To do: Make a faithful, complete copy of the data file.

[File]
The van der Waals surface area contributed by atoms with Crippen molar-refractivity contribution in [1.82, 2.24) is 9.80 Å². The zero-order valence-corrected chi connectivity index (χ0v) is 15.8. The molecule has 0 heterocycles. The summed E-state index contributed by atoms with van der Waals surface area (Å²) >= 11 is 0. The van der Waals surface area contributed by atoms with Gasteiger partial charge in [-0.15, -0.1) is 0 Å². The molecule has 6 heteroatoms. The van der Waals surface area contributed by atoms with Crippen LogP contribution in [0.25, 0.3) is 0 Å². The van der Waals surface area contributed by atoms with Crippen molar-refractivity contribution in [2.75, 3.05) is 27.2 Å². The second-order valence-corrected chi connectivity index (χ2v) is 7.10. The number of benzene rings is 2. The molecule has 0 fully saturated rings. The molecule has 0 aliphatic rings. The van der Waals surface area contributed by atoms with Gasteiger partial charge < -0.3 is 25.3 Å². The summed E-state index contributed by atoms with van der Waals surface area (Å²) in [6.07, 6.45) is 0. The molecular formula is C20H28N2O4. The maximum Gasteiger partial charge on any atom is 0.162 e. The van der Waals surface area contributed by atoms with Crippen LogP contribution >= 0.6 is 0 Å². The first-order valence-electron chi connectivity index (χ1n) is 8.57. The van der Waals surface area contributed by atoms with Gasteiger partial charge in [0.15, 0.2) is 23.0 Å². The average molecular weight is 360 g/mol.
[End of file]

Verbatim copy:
The van der Waals surface area contributed by atoms with Crippen molar-refractivity contribution in [1.82, 2.24) is 9.80 Å². The zero-order valence-corrected chi connectivity index (χ0v) is 15.8. The molecule has 0 heterocycles. The summed E-state index contributed by atoms with van der Waals surface area (Å²) >= 11 is 0. The van der Waals surface area contributed by atoms with Gasteiger partial charge in [-0.15, -0.1) is 0 Å². The molecule has 6 heteroatoms. The van der Waals surface area contributed by atoms with Crippen LogP contribution in [0.25, 0.3) is 0 Å². The van der Waals surface area contributed by atoms with Crippen molar-refractivity contribution in [2.75, 3.05) is 27.2 Å². The second-order valence-corrected chi connectivity index (χ2v) is 7.10. The number of benzene rings is 2. The molecule has 0 fully saturated rings. The molecule has 0 aliphatic rings. The van der Waals surface area contributed by atoms with Gasteiger partial charge < -0.3 is 25.3 Å². The summed E-state index contributed by atoms with van der Waals surface area (Å²) in [6.07, 6.45) is 0. The molecular formula is C20H28N2O4. The maximum Gasteiger partial charge on any atom is 0.162 e. The van der Waals surface area contributed by atoms with Crippen LogP contribution >= 0.6 is 0 Å². The first-order valence-electron chi connectivity index (χ1n) is 8.57. The van der Waals surface area contributed by atoms with Gasteiger partial charge in [0.15, 0.2) is 23.0 Å². The average molecular weight is 360 g/mol.